Thunderclap headaches live up to their name, grabbing your attention like a clap of thunder. The pain of these sudden, severe headaches peaks within 60 seconds and can start fading after an hour. Some thunderclap headaches, however, can last for more than a week.
Thunderclap headaches are often a warning sign of potentially life-threatening conditions, usually linked to bleeding in and around the brain. That's why it's so important to seek emergency medical attention if you experience a thunderclap headache.
Some people may also experience thunderclap headaches as part of a potentially recurring headache disorder, known as primary thunderclap headache. But this diagnosis should only be made after a thorough medical evaluation and elimination of other possible underlying causes.
Thunderclap headaches are dramatic. Symptoms include pain that:
- Strikes suddenly and severely — sometimes described as the worst headache ever experienced
- Peaks within 60 seconds
- Lasts anywhere between an hour and 10 days
- Can occur anywhere in the head, and may involve the neck or lower back
- Can be accompanied by nausea, vomiting or loss of consciousness
When to see a doctor
Seek immediate medical attention for any headache that comes on suddenly and severely.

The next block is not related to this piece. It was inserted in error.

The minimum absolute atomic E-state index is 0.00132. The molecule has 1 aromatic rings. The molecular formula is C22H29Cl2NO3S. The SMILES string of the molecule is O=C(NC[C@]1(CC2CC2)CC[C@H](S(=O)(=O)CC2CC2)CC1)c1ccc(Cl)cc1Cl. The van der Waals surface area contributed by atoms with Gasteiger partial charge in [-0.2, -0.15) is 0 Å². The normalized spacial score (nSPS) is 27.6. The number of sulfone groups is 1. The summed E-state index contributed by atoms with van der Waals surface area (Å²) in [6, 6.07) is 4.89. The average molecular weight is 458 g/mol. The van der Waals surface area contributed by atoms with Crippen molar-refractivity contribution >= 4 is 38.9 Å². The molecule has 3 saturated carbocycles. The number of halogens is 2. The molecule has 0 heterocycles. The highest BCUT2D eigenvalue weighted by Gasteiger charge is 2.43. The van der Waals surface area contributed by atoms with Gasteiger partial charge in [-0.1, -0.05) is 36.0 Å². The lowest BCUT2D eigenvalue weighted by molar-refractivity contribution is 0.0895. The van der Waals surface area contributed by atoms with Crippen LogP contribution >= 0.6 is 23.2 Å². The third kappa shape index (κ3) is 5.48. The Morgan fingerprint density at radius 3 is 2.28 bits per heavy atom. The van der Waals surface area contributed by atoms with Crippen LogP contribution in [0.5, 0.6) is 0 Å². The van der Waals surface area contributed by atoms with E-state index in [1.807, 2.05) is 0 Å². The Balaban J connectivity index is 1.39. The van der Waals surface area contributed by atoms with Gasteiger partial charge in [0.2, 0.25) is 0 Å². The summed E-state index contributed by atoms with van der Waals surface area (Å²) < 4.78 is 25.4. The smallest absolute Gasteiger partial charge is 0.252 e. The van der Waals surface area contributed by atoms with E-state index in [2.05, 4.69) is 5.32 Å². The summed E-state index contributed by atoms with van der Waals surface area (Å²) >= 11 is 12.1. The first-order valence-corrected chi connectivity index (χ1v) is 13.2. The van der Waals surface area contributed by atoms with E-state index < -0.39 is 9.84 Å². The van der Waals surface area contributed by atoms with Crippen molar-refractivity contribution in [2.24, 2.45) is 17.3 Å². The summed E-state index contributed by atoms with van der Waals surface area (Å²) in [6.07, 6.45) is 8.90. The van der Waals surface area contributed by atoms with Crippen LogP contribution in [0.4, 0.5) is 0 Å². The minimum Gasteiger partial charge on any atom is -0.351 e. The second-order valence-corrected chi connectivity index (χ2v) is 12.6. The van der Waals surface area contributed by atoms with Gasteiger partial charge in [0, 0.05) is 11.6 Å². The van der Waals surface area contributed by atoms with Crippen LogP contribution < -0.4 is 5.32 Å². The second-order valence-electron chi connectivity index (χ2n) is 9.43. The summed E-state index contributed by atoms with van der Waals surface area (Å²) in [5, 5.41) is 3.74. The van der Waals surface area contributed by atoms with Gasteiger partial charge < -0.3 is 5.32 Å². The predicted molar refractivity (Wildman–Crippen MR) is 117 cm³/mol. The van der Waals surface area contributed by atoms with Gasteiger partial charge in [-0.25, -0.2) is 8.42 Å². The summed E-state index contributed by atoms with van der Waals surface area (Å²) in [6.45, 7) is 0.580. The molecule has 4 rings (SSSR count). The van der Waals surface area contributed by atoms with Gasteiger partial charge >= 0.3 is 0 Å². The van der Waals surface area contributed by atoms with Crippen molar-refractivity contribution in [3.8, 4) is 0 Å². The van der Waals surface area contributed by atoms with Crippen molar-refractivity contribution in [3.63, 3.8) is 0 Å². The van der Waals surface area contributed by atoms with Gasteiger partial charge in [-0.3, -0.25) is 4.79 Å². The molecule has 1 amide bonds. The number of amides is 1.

Some thunderclap headaches appear as a result of no obvious physical reason.
In other cases, potentially life-threatening conditions may be responsible, including:
- Bleeding between the brain and membranes covering the brain, often due to an abnormal bulge or ballooning in a blood vessel (aneurysm)
- A rupture of a blood vessel in the brain
- A tear in the lining of an artery (for example, carotid or vertebral artery) that supplies blood to the brain
- Leaking of cerebrospinal fluid, which when present is usually due to a tear of the covering around a nerve root in the spine
- A tumor in the third ventricle of the brain that blocks the flow of cerebrospinal fluid
- Loss of blood supply to or bleeding in the pituitary gland
- A blood clot in the brain
- Severe elevation in blood pressure
- Infection such as meningitis or encephalitis
March 25, 2015
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